With publication of final regulations by the United States Environmental Protection Agency ("EPA") in the Federal Register, the rules under Section 316(b) of the Clean Water Act governing the use of cooling water at existing power plants and industrial facilities are effective on October 14, 2014 (the "Final Rule").
Section 316(b) requires that the location, design, construction and capacity of Cooling Water Intake Structures ("CWISs") reflect the best technology available ("BTA") for minimizing adverse environmental impacts. EPA states that the Final Rule will affect approximately 1,065 existing facilities, including 544 electric generators and 509 manufacturers.
The Final Rule applies to existing facilities that withdraw more than 2 million gallons per day of water from the waters of the United States and that use at least 25 percent of this water exclusively for equipment cooling purposes. The Final Rule's requirements address the potential adverse environmental impacts-- impingement and entrainment-- associated with the use of CWISs at existing facilities.
The Final Rule requires a permittee to select one of seven options to meet BTA for reducing impingement mortality. Impingement mortality occurs as aquatic organisms in cooling water meet a facility's intake screens.
The Final Rule sets forth a national BTA standard for reducing entrainment. Entrainment occurs when aquatic organisms are drawn through a facility's cooling water system. The national standard is a process for conducting a site-specific determination of entrainment mitigation requirements at existing CWISs. The EPA's assessment is that there is no single technology that is the BTA for entrainment at existing facilities. Instead, the site-specific determination process considers a number of factors. Site-specific decision-making could lead to a determination by the EPA or by a state permitting authority that entrainment reduction requirements should be based on the incorporation of variable-speed pumps, water reuse, fine-mesh screens, a closed-cycle recirculating system or some combination of technologies that constitutes the BTA for the individual site. Alternatively, the site-specific process could lead to a determination that no additional technologies are required at an existing facility.
The EPA announced the Final Rule in May 2014. (A Day Pitney Alert on May 21, 2014, summarized the key provisions of the Final Rule.) The Final Rule was published in the Federal Register on August 14, 2014, and is effective 60 days following this publication. It is available here.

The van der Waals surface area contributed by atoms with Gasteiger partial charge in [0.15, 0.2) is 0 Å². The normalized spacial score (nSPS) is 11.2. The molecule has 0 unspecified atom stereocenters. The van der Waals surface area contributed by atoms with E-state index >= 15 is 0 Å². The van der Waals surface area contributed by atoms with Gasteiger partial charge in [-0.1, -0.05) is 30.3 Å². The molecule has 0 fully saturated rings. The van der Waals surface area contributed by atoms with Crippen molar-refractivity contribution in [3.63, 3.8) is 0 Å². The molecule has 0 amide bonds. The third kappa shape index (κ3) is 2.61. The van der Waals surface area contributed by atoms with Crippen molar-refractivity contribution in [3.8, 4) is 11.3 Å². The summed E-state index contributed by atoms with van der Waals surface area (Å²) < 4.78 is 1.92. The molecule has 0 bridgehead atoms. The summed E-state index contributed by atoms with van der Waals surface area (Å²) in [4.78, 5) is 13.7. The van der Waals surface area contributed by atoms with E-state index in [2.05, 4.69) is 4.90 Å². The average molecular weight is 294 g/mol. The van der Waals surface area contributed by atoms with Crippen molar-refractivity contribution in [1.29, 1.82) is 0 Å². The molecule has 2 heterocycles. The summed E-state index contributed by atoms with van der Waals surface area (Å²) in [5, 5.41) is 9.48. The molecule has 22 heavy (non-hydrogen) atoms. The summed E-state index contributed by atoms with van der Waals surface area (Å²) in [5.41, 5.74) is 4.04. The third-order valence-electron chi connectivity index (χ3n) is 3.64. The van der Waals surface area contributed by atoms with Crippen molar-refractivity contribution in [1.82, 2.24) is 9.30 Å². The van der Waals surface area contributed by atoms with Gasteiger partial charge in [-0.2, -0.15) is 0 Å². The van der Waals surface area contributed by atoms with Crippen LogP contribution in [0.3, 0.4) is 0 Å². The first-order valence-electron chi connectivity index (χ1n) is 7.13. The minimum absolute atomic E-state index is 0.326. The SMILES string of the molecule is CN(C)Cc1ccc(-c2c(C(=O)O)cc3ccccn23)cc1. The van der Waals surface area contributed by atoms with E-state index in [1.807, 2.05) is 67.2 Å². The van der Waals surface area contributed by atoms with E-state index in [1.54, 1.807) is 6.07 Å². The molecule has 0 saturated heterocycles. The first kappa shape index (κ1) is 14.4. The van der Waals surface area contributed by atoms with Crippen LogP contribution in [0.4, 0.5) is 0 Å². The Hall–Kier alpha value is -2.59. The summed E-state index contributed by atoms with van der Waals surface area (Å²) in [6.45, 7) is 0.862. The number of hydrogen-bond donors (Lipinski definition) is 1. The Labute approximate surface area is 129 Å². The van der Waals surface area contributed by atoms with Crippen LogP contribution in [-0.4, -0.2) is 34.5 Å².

Partner Sebastian Lombardi will serve as the moderator at the 2019 Annual Legislative Preview, presented by the Connecticut Power and Energy Society (CPES) and the Connecticut Bar Association's (CBA) Energy Section, and held at the University of Connecticut School of Law.
Day Pitney Alert
Day Pitney will host a FERC 101 event, co-sponsored by Connecticut Power & Energy Society and EBA, on November 13 in its Hartford and Washington, DC offices.
On November 13, Day Pitney LLP and FH+H, PLLC, along with PDB FutureCom International, hosted an invitation-only program, "Industrial Internet of Things (IIoT) & America's Critical Energy & Transportation Infrastructure," held at the new International Spy Museum in Washington, D.C.
Sebastian Lombardi will serve on a panel, "State Policies and the Markets: How the tension is playing out in PJM," at the Northeast Energy and Commerce Association's Power Markets Conference on November 8, at the Marriott Courtyard Hotel in Marlborough, MA.
Partners Josh Cohen and Dave Doot were quoted in an analysis article, "PG&E's Ch. 11 Brings Rift With FERC Over Power Deals," published by Law360.
Day Pitney associate Alexander W. Judd has been elected to serve as Chair of the Energy, Public Utility and Communications Law Section of the Connecticut Bar Association (CBA).
Day Pitney Press Release
Day Pitney Press Release
Day Pitney and the National Governors Association (NGA) hosted an invitation-only forum, held at the Downtown Harvard Club of Boston, that brought together lawyers, policymakers, cybersecurity experts and other participants to identify and discuss legal issues related to the growing Industrial Internet of Things (IIoT).